• Honestly I find the arduino site poor in terms of recommendations; it looks more like a list of stuff you may use, with not much further explanations or experience. If you want deeped insight then you need to check the forum which is very big mess in general. – jfpoilpret Apr 10 '14 at 5:09
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SE sites are supposed to be experts sites, hence even if someone has a specific question that may be useful only to him, this question is worth answering as any other question (this is my personal viewpoint).

Also, how can you be so sure that a given question would be interesting to just the OP and nobody else? No one ever knows.

I would also like to add that, given the current number of new questions created per day, the time has not come yet when we should wonder if we must limit this number further.

Since Arduino.SE beta is still far from the expected achievements, I would rather avoid too much censorship on questions or answers: we must attract people here, both people who have questions and those who can provide answers should not be turned away for some reason that may sound obscure to them (at least to newcomers).

Make no mistake: I don't say any question or answer can be left as is even though it may be not "good", but I just say that we should relax a little bit our expectations on questions and answers "quality", given that such "quality" assessment is really much subjective in general.

For me closing a question is like using an H bomb to try to cure a pandemia; there are many other ways to make a question (or answer by the way) better:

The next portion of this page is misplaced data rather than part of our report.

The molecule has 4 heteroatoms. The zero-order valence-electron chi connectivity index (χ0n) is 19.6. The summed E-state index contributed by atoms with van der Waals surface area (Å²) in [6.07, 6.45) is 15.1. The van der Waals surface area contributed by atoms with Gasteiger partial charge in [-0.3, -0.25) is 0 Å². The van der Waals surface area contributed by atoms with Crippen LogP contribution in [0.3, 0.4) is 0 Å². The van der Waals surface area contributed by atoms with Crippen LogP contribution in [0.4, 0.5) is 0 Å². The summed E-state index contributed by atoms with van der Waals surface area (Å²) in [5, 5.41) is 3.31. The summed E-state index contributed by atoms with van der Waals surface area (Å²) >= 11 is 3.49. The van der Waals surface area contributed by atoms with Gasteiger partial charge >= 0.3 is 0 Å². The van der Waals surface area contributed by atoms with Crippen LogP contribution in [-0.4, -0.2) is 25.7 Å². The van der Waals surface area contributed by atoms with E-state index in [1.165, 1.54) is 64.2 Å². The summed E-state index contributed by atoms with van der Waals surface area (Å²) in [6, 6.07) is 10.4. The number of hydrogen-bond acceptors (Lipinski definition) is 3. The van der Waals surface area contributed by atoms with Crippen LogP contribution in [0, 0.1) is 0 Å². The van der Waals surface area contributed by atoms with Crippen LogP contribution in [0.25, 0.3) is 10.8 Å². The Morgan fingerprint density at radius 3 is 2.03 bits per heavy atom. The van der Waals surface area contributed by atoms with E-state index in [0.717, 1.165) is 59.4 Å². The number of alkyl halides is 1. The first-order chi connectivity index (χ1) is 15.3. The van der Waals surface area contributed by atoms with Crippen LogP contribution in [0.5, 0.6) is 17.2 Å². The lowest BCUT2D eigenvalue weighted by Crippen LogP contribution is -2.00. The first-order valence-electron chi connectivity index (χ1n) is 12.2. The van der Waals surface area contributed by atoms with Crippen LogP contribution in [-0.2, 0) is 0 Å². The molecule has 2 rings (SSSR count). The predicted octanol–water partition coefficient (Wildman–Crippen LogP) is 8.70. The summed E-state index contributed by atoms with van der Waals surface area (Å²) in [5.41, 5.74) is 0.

• add comments to suggest changes to the OP (a lot of us are doing that already)
  • based on comments, directly edit the question if the OP did not do it yet (I do it sometimes)
  • downvote the question if its quality does not improve after several days
  • threaten the OP (in comments)
  • close the question

Please note that I find it pityful when I see comments where a moderator says "welcome" and then a couple of hours the same moderator requests to close the same question.

My conclusion is that this site needs a graduated response to poor quality.

  • we must attract people here... [don't close things that aren't allowed on other sites] I totally disagree. If we have to allow lower quality content to get new users, then we're doing something wrong. We won't graduate if we only get the expected numbers by allowing low quality content. That'll never happen. Sure, I don't think we should turn off as many users as possible, but now that I look at it more, it seems too broad and partially opinion based. Part of the how to ask is make it relevant to others. – Anonymous Penguin Apr 9 '14 at 22:24
  • You did not read my answer carefully, I said quality is subjective; my view of qualit for questions and answers is obviously lower than yours; it seems YOU are always overreacting to all questions and answers that may not be of topnotch quality. As a moderator, I think you should be more... moderate! – jfpoilpret Apr 10 '14 at 4:52
  • Dully acknowledged; you're right. There are other tools that could be used. However, other members of the community agree with me. It got closed recently. Also, the community has powers to close/reopen at will, so we should use it. – Anonymous Penguin Apr 11 '14 at 20:45